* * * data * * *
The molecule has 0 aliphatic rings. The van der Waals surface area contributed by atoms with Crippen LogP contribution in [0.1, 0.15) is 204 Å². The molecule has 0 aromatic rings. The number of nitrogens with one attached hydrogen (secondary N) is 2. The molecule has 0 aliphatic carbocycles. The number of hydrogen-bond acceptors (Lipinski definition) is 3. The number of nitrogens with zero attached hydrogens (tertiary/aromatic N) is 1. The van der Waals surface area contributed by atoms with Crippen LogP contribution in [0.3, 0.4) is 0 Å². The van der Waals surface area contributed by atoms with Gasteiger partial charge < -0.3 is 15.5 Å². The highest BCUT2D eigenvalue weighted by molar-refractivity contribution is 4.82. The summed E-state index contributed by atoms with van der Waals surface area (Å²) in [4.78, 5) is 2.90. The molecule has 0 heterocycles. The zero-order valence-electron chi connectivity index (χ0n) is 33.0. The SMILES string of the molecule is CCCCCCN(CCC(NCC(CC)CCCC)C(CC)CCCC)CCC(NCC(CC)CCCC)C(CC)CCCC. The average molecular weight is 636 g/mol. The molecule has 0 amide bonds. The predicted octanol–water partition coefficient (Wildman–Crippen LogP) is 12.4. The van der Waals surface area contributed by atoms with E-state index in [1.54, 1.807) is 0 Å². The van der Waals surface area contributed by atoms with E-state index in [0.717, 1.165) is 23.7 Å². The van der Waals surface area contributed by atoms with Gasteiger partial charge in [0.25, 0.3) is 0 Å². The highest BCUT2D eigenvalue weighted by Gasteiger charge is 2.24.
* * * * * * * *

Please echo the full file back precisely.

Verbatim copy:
The molecule has 0 aliphatic rings. The van der Waals surface area contributed by atoms with Crippen LogP contribution in [0.1, 0.15) is 204 Å². The molecule has 0 aromatic rings. The number of nitrogens with one attached hydrogen (secondary N) is 2. The molecule has 0 aliphatic carbocycles. The number of hydrogen-bond acceptors (Lipinski definition) is 3. The number of nitrogens with zero attached hydrogens (tertiary/aromatic N) is 1. The van der Waals surface area contributed by atoms with Crippen LogP contribution in [0.3, 0.4) is 0 Å². The van der Waals surface area contributed by atoms with Gasteiger partial charge < -0.3 is 15.5 Å². The highest BCUT2D eigenvalue weighted by molar-refractivity contribution is 4.82. The summed E-state index contributed by atoms with van der Waals surface area (Å²) in [4.78, 5) is 2.90. The molecule has 0 heterocycles. The zero-order valence-electron chi connectivity index (χ0n) is 33.0. The SMILES string of the molecule is CCCCCCN(CCC(NCC(CC)CCCC)C(CC)CCCC)CCC(NCC(CC)CCCC)C(CC)CCCC. The average molecular weight is 636 g/mol. The molecule has 0 amide bonds. The predicted octanol–water partition coefficient (Wildman–Crippen LogP) is 12.4. The van der Waals surface area contributed by atoms with E-state index in [1.54, 1.807) is 0 Å². The van der Waals surface area contributed by atoms with E-state index in [0.717, 1.165) is 23.7 Å². The van der Waals surface area contributed by atoms with Gasteiger partial charge in [0.25, 0.3) is 0 Å². The highest BCUT2D eigenvalue weighted by Gasteiger charge is 2.24.